Wheeler dealer: Ebraheem Al Samadi

Self-made millionaire before his 18th birthday, Arab-American entrepreneur Ebraheem Al Samadi is now CEO of the Al Samadi Group, a Dubai-based retail empire worth more than $70 million.

Today, 28-year-old Arab-American entrepreneur Ebraheem Al Samadi manages an extensive business network – overseeing 150 staff, and global brands in everything from jewellery to fast food – as CEO of retail with family firm, the Al Samadi Group.

But far from being handed a silver spoon, it was desperation – and a desire to break away from his father and family – which unlocked his own entrepreneurial impulses. Born to a Kuwaiti father and an American mother, and raised in Florida, his parents separated when Al Samadi was aged 13. The youngest of five brothers, he was the only son who chose to leave the family’s luxury villa and move into’s his mother’s one-bed apartment. Needing cash, the resourceful teen started selling off the clothes he had collected in his old life.

“The first thing I sold was a pair of Levi’s jeans for $20,” he remembers, “which I had bought for $10.”

The cogs turned quickly. “I took that $20, bought two more pairs, and made $40,” he adds. So began Al Samadi’s first business empire – an Ebay resale operation which he estimates made him $40,000 in two years, by the age of 15. Strategically shipping exotic brands internationally, in the days before widespread internet shopping channels, Al Samadi was named one of the platform’s first 1,000 “PowerSellers”.

It was all driven by a desire to help out his mother – slipping bank notes into her purse and even buying her a car; at first she presumed the money came from illegal activity.

His parents had met 24 years earlier in Miami, where his father, a hotelier and businessman, had travelled from his native Kuwait to study. One day he spotted a blonde woman leaving the mosque in a hijab; it was the American’s first visit after converting to Islam. She was an 18-year-old orphan, divorcee, and mother of two.

After marrying they returned to Kuwait, where the couple lived for more than a decade, before fleeing on the brink of the Gulf War, when Al Samadi was aged two.

Growing up in Florida, a few miles from Disney World, had a profound effect on his young mind. “Walt Disney had one of the best business minds in the world,” says Al Samadi. “He sold dreams – and to do that you have to have imagination.”

At 15, he successfully appealed to the Senator of Florida to fast track his secondary studies. Rather than waiting until he was 18, Al Samadi gained his high school diploma – with a score of 480/500 – before his 16th birthday, and began working a string of jobs; rose-seller at a medieval themed attraction, lifeguard, assistant buyer in a department store. By 17 he had more than doubled his savings to $90,000.

With this he founded his first company, EHA LLC, and pulled his most audacious trick. Tapping into a rampant mid-noughties youth trend, Al Samadi designed and marketed a range of children’s shoes with rollers in the sole. Imported from China for $7.50 and sold for $79, in a year he opened nine stores and banked $2 million from the brand, Wheelies.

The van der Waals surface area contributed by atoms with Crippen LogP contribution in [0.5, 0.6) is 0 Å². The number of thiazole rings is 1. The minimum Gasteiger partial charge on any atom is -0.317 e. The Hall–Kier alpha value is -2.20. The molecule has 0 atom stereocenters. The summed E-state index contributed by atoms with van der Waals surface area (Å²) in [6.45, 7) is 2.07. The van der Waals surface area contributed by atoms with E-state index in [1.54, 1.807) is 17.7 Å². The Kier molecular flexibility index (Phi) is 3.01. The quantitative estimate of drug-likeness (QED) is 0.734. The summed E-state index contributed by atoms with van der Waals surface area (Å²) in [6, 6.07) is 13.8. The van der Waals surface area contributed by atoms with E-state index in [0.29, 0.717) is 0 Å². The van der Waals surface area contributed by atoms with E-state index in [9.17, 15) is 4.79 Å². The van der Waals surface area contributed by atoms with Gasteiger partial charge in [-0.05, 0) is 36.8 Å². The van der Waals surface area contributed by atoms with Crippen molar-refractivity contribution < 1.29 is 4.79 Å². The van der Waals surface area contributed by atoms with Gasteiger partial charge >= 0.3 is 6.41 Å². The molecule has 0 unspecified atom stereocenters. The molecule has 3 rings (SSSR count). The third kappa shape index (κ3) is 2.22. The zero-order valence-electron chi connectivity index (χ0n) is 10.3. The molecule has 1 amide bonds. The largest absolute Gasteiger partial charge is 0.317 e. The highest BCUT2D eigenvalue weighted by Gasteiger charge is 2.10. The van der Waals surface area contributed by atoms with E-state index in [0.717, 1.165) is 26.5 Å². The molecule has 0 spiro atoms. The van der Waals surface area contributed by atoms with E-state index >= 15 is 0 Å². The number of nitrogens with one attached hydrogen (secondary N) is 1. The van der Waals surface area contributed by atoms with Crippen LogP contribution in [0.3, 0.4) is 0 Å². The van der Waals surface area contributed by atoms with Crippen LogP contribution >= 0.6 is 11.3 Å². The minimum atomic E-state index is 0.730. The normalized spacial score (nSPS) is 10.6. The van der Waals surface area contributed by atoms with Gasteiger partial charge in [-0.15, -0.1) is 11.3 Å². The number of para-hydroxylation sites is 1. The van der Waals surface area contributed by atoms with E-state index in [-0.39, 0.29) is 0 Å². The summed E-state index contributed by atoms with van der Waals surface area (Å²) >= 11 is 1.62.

However Heelys, who pioneered the concept, were not happy, and served a $2.5 million lawsuit – eventually Al Samadi settled for just $800.

After running a used car dealership, and partnering with his father on a mobile phone franchise, in 2010 Al Samadi began investing in Dubai, which he now calls home.

“I fell in love with this vision of an oasis in the desert,” he says, “a city making itself a role model for the Middle East, and the rest of the world.”

His first move was to install New York hairstyling brand Amika in Deira City Centre, which quickly opened doors for expansion into other malls. Having founded a new retail wing of the family business, this was soon merged with the existing hospitality firm into one united Al Samadi Group.

Installed as CEO of retail, the past five years have seen Al Samadi’s empire steadily bloom, importing a total of nine brands into the UAE. These include Canadian restaurant chains Big Smoke Burger and The Chickery, haircare brand Juicy, and custom jewellery brands Wired Up, My Imenso and sister brand My Trends. A recent deal will see his firm supply all 17 food carts on Dubai’s The Walk at JBR by the end of year. Based in Business Bay with a workforce of 150, Al Samadi estimates the current portfolio is worth more than $70 million.

Amongst the most successful additions is Forever Rose, a company that imports luxury Ecuadorian roses, which survive for several years without water or sunlight. Al Samadi bought the London-born brand in 2014 for $1.36 million. Since launching in seven locations in the UAE, he claims to have recently turned down a bid of $23 million for the firm.

“I will never sell this company, because I have already reached the limit of my life, so money does not make a difference to happiness anymore,” he adds.

“What makes me happy is when I empower my own team members to go above and beyond. I’ve already empowered my life – so it’s time to empower other peoples’. I can no longer be happy, unless I see the other people around me happy.”